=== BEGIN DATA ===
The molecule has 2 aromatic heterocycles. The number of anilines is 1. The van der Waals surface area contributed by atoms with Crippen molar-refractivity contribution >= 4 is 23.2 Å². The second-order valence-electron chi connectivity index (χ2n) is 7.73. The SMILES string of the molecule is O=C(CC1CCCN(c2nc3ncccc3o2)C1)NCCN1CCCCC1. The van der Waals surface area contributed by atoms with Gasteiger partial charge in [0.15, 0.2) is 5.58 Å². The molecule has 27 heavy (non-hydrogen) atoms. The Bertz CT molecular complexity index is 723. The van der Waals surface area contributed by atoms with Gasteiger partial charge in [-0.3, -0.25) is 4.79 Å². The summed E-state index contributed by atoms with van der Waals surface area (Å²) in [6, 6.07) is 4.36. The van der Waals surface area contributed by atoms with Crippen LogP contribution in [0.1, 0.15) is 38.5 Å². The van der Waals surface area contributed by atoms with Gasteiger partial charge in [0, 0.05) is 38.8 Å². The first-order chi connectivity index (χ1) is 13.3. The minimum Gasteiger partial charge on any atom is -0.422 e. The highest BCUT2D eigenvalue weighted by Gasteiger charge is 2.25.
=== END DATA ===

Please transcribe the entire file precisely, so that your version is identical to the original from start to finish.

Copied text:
The molecule has 2 aromatic heterocycles. The number of anilines is 1. The van der Waals surface area contributed by atoms with Crippen molar-refractivity contribution >= 4 is 23.2 Å². The second-order valence-electron chi connectivity index (χ2n) is 7.73. The SMILES string of the molecule is O=C(CC1CCCN(c2nc3ncccc3o2)C1)NCCN1CCCCC1. The van der Waals surface area contributed by atoms with Gasteiger partial charge in [0.15, 0.2) is 5.58 Å². The molecule has 27 heavy (non-hydrogen) atoms. The Bertz CT molecular complexity index is 723. The van der Waals surface area contributed by atoms with Gasteiger partial charge in [-0.3, -0.25) is 4.79 Å². The summed E-state index contributed by atoms with van der Waals surface area (Å²) in [6, 6.07) is 4.36. The van der Waals surface area contributed by atoms with Crippen LogP contribution in [0.1, 0.15) is 38.5 Å². The van der Waals surface area contributed by atoms with Gasteiger partial charge in [0, 0.05) is 38.8 Å². The first-order chi connectivity index (χ1) is 13.3. The minimum Gasteiger partial charge on any atom is -0.422 e. The highest BCUT2D eigenvalue weighted by Gasteiger charge is 2.25.